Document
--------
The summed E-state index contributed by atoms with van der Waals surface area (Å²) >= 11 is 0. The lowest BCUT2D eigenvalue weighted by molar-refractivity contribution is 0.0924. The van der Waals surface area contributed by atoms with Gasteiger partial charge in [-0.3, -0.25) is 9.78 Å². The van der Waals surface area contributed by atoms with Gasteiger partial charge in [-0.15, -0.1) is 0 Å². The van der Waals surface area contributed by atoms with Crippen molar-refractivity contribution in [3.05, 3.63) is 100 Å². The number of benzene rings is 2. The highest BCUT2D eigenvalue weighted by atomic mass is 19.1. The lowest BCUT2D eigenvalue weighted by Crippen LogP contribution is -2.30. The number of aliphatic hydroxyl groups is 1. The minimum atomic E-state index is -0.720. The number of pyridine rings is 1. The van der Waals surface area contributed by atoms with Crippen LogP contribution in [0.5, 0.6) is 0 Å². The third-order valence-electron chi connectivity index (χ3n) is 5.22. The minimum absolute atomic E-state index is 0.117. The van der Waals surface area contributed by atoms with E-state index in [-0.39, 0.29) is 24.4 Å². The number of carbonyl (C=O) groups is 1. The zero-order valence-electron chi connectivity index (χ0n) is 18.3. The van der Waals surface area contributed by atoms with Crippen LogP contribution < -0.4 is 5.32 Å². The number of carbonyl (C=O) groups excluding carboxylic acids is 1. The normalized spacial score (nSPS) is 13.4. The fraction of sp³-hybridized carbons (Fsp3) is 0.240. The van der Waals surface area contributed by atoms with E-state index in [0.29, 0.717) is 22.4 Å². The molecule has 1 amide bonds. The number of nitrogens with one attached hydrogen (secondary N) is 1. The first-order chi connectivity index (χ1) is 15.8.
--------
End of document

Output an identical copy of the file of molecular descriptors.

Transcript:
The summed E-state index contributed by atoms with van der Waals surface area (Å²) >= 11 is 0. The lowest BCUT2D eigenvalue weighted by molar-refractivity contribution is 0.0924. The van der Waals surface area contributed by atoms with Gasteiger partial charge in [-0.3, -0.25) is 9.78 Å². The van der Waals surface area contributed by atoms with Gasteiger partial charge in [-0.15, -0.1) is 0 Å². The van der Waals surface area contributed by atoms with Crippen molar-refractivity contribution in [3.05, 3.63) is 100 Å². The number of benzene rings is 2. The highest BCUT2D eigenvalue weighted by atomic mass is 19.1. The lowest BCUT2D eigenvalue weighted by Crippen LogP contribution is -2.30. The number of aliphatic hydroxyl groups is 1. The minimum atomic E-state index is -0.720. The number of pyridine rings is 1. The van der Waals surface area contributed by atoms with Crippen LogP contribution in [0.5, 0.6) is 0 Å². The third-order valence-electron chi connectivity index (χ3n) is 5.22. The minimum absolute atomic E-state index is 0.117. The van der Waals surface area contributed by atoms with E-state index in [-0.39, 0.29) is 24.4 Å². The number of carbonyl (C=O) groups is 1. The zero-order valence-electron chi connectivity index (χ0n) is 18.3. The van der Waals surface area contributed by atoms with Crippen LogP contribution < -0.4 is 5.32 Å². The number of carbonyl (C=O) groups excluding carboxylic acids is 1. The normalized spacial score (nSPS) is 13.4. The fraction of sp³-hybridized carbons (Fsp3) is 0.240. The van der Waals surface area contributed by atoms with E-state index in [0.29, 0.717) is 22.4 Å². The molecule has 1 amide bonds. The number of nitrogens with one attached hydrogen (secondary N) is 1. The first-order chi connectivity index (χ1) is 15.8.